Hemarthrosis as the presenting manifestation of true myeloma joint disease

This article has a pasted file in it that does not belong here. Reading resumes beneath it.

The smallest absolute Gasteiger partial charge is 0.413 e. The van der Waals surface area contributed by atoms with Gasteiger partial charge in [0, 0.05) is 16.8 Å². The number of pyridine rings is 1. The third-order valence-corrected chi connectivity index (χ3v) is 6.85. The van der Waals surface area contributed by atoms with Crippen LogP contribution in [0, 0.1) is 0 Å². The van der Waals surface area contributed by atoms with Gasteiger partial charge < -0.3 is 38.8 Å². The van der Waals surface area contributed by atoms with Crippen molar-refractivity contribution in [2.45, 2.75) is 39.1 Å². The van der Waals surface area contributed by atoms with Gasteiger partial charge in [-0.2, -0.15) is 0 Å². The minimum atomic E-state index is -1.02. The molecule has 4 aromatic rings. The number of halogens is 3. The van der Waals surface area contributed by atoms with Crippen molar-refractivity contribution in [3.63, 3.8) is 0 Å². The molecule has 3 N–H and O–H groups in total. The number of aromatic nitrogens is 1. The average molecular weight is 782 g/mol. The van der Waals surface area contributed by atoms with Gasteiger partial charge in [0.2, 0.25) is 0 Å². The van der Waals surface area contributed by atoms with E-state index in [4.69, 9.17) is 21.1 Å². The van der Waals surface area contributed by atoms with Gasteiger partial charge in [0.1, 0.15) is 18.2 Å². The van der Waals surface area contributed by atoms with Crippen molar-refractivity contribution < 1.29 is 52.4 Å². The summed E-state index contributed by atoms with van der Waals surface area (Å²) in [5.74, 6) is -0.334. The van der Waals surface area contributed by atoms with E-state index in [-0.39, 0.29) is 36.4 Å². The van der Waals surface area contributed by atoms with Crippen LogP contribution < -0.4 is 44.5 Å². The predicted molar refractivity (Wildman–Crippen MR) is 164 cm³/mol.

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148 CASE REPORT HEMARTHROSIS AS THE PRESENTING MANIFESTATION OF TRUE MYELOMA JOINT DISEASE GREGORIO MINTZ, ELSA J. ROBLES-SAAVEDRA, RUBEN D. ENRfQUEZ, F. JAVIER JIMENEZ, and MA. LOURDES JUAN This is the first report of a patient with hem- arthrosis due to invasion of the synovial membrane by myeloma cells. With angiographic studies of the affected joint it was apparent that the tumor tissue extended from the destructive bone lesion of the femoral condyle into the synovial membrane. Intraarticular spontaneous bleeding was the first manifestation of a monoclonal IgG multiple myeloma; the hemarthrosis recurred after drainage but was controlled with local roentgen therapy. Multiple myeloma is a malignant disease of plasma cells; even though the skeletal system is the seat of early and common clinical manifestations, the joints do not usually become involved with this pathologic process. Amyloid arthritis is the recognized type of joint disease in these patients (1-2). From the Department of Rheumatology. Hospital General del Centro Medico Nacional. lnstituto Mexican0 del Seguro Social, Mexico City, Mexico. Gregorio Mintz, M.D.: Professor and Chairman, Depart- ment of Rheumatology: Elsa J. Robles-Saavedra, M.D.: Associate, Department of Rheumatology; Rubtn D. Enriquez, M.D.: Associate, Department of Rheumatology; F. Javier Jimtnez, M.D.: Associate, Department of Rheumatology; Ma. Lourdes Ju in , M.D.: Resident, Department of Rheumatology (present address: Hospital Colonia, Mexico City). Address reprint requests to Gregorio Mintz. M. D., Hospital General del Centro Mtdico Nacional. IMSS. Ave. Cuauhttmoc 330, Mexico 7. D. F. Submitted for publication June 2, 1977: accepted July 20, 1977. This report describes a patient with myeloma cell infiltrate of the synovium and true myeloma arthritis that made its clinical debut as a hemarthrosis, condi- tions not previously recognized in multiple myeloma. CASE REPORTS A 69-year-old Mexican male was admitted with a 6- month history of knee pain, swelling, low back pain, and weight loss. Physical examination revealed a chronically ill, pale patient with marked swelling of the left knee and quad- riceps atrophy, and limitation of back motion with percussion tenderness in the low back. Table 1. Laboratory Findings Hemoglobulin 8.7 grams/dl Hematocrit 26% White blood cells 6900/mm3 Nonprotein nitrogen 109 mg/dl Creatinine 3.6 mg/dl Calcium 12.7 mg/dl Uric acid 18 mg/dl Total proteins 9.4 grams/dl Albumin 3.02 grams/dl Alpha-I-globulin 0.37 gram/dl Alpha-2-globulin 0.67 gram/dl Beta-globulin I .32 grams/dl Gamma-globulin (monoclonal pattern) 4.02 grams/dl IgG 3580 mg/dl Proteinuria 8.6 grams/liter Bence Jones test Strongly positive Arthritis and Rheumatism. Vol. 21, No. I (January-February 1978) HEMARTHROSIS IN MYELOMA JOINT DISEASE 149 Pertinent laboratory findings are summarized in Table I . Radiograph studies revealed multiple lytic lesions of the skull pelvis and left lateral femoral condyle (Figure I ) . A sternal bone marrow aspirate showed 55% abnormal plasma cells and plasmoblasts diagnostic of multiple myeloma. An arthrocentesis was performed with a 19-gauge needle and 250 ml of grossly bloody fluid were removed. This fluid had a hematocrit of 20% with a monoclonal protein electrophoretic pattern identical to the one obtained in the serum. Parker-Pearson needle biopsies were obtained from both knees; the right knee synovial membrane had a normal histology and the left side showed a dense infiltrate of the synovial tissues with myeloma cells (Figure 2) and increased vascularization. No amyloid was found with the special stain- ing techniques. A left femoral arteriograph (Figure 3) showed the lateral superior geniculate artery with abnormally increased circulation entering the area of bone destruction and produc- ing a typical tumor blush. The patient received multiple chemotherapy with pred- nisone 80 mg/day, melphalan I mg/kg divided in 4 days, cyclophosphamide 2 mg/kg/day, and Bcnu 150 mg i.v., plus roentgen therapy to the knee (total dose: 4,000 roentgens). The synovial effusion subsided slowly during 5 weeks; after 1 year there was new bone formation that filled again the destructive condyle lesion. Two years later the patient died in renal failure. DISCUSSION There are several rheumatic manifestations o f multiple myeloma. The most frequently encountered (2) is bone pain usually localized at the site of the osteolytic lesions. Because the vertebral column is a common lo- calization o f multiple myeloma, it is always considered in the differential diagnosis of low back pain in the elderly. Bone tumors and pathologic fractures also oc- cur as presenting symptoms o f multiple myeloma. Figure I A. Anreroposterior radiograph of the left knee showing a large desrrucrioe bone lesion in rhe lateral femoral condyle. Figure I B. The patella is outlined with a dotted line and the bone lesion is depicrrd behind it. 150 MINTZ ET AL Amyloid arthritis is the commonly recognized joint disease in multiple myeloma (1) . Deposit of amy- loid material can be found in the synovium, producing enlarged and painful joints, and also in the paraarticular tissues, giving rise to a carpal tunnel syndrome (3). A polyarticular form has also been described which clini- cally resembles rheumatoid arthritis (3-4), including swelling and involvement of the small joints of the hands. This polyarthritis frequently precedes any overt manifestation of myeloma, but it may develop later in the course of the disease. Gout (2 ,5 ) has not been commonly described in multiple myeloma. Because of the frequent hyper- uricemia in these patients, one might suspect a higher incidence than is recognized at present. Septic arthritis due to the abnormal humoral im- Figure 3A. Femoral arteriography. The femoral and popliteal ar- teries and their colaterals. including the capsular artery of the knee, are all normal. munity that accompanies the production of abnormal serum proteins in multiple myeloma (6) has been re- ported, and necrotizing arteritis has been recognized in one instance (7). Myelomatous infiltration of the synovium has not been previously described. It was an early manifesta- tion of disease in our patient, and we believe that it was a direct invasion to the synovial membrane from the de- structive lesion of the femoral condyle. Hemarthrosis is a recognized manifestation of the hereditary hemorrhagic disorders, classic hemo- philia and deficiency of other clotting factors (1); trauma (8); and tumors or tumor-like conditions includ- ing pigmented villonodular synovitis (9) and synovial hemangiomas (9,lO). It has been described with less frequency with metastatic tumors, metallic arthroplasty, Figure 2. Microscopic appearance of the synovial membrane of the IeJl knee. There is a dense infiltrate of a synovial villi with large ab- normal plasma cells. (Hematoxylin and eosin stain. original mag- nifcation X 4 0 0 ) . HEMARTHROSIS IN MYELOMA JOINT DISEASE 151 Figure 38. The lateral superior geniculare artery (arrow) is increased in size and runs toward the destructive condyle. The artery gives origin to abnormal colateral neo$ormed circulation (arrowheads) with tortuous arreries indicating excessive flow in an area of oval-shaped tumor tissue. osteoarthritis, chondrocalcinosis, amyloidosis, sickle cell disease, rheumatoid arthritis, infection, and neu- ropathic joint disease, and as a result of anticoagulant therapy ( 1 1). An additional report of hemarthrosis in myeloproliferative disease associates it with thrombocy- tosis and malfunction of platelets (12). This is the first report of true myeloma joint disease, not amyloid arthritis, in a patient with mono- clonal IgG multiple myeloma. Although infrequent, multiple myeloma should be added to the list of condi- tions capable of producing spontaneous intraarticular bleeding. REFERENCES 1. Rodnan GP: Arthritis associated with hematologic dis- orders, storage diseases and dysproteinemias, Arthritis and Allied Conditions, Eighth edition. Edited by J L Hol- lander and DJ McCarty, Jr. Philadelphia, Lea & Febiger, 2. Hamilton EBD, Bywaters EGL: Joint symptoms in myelo- matosis and similar conditions. Ann Rheum Dis 3. Tarr L, Ferris HW: Multiple myeloma. Arch Intern Med 4. Davis JS, Weber FC, Bartfeld H: Conditions involving the hemopoietic system resulting in a pseudorheumatoid ar- thritis: similarity of multiple myeloma and rheumatoid arthritis. Ann Intern Med 47:lO-17, 1957 5 . Bronsky D, Bernstein A: Acute gout secondary to multiple myeloma: a case report. Ann Intern Med 41:820-823, 1954 6. Fahey JL, Scoogins R, Utz JP, Szwed CF: Infection, anti- body response and gammaglobulin components in mul- tiple myeloma and macroglobulinemia. Am J Med 7. Skoog WA, Adams WS: Metabolic balance study of a patient with multiple myeloma treated with dexamata- sone. Am J Med 34:417-425, 1963 8. Jessar RA: The study of synovial fluid, Arthritis and Al- lied Conditions. Eighth edition. Edited by J L Hollander, DJ McCarty, Jr. Philadelphia, Lea & Febiger 1972, pp 9. Cohen AS: Tumors of synovial joints, bursae and tendon sheaths, Arthritis and Allied Conditions. Eighth edition. Edited by J L Hollander, DJ McCarty Jr. Philadelphia, Lea & Febiger 1972, pp 1374-1387 10. Stevens J , Katz PL, Archer FL, McCarty DJ: Synovial hemangioma of the knee. Arthritis Rheum 12:647-649, 1969 I I . Wild JH, Zvaifler NJ: Hemarthrosis associated with so- dium warfarin therapy, Arthritis Rheum 19:98-102, 1976 12. Harris BK, Ross HA: Hemarthrosis as the presenting manifestations of myeloproliferative disease. Arthritis Rheum 17:969-970, 1974 1972, pp 1303-1328 201353-362, 1961 641820-833, 1939 35:698-707, 1963 67-8 1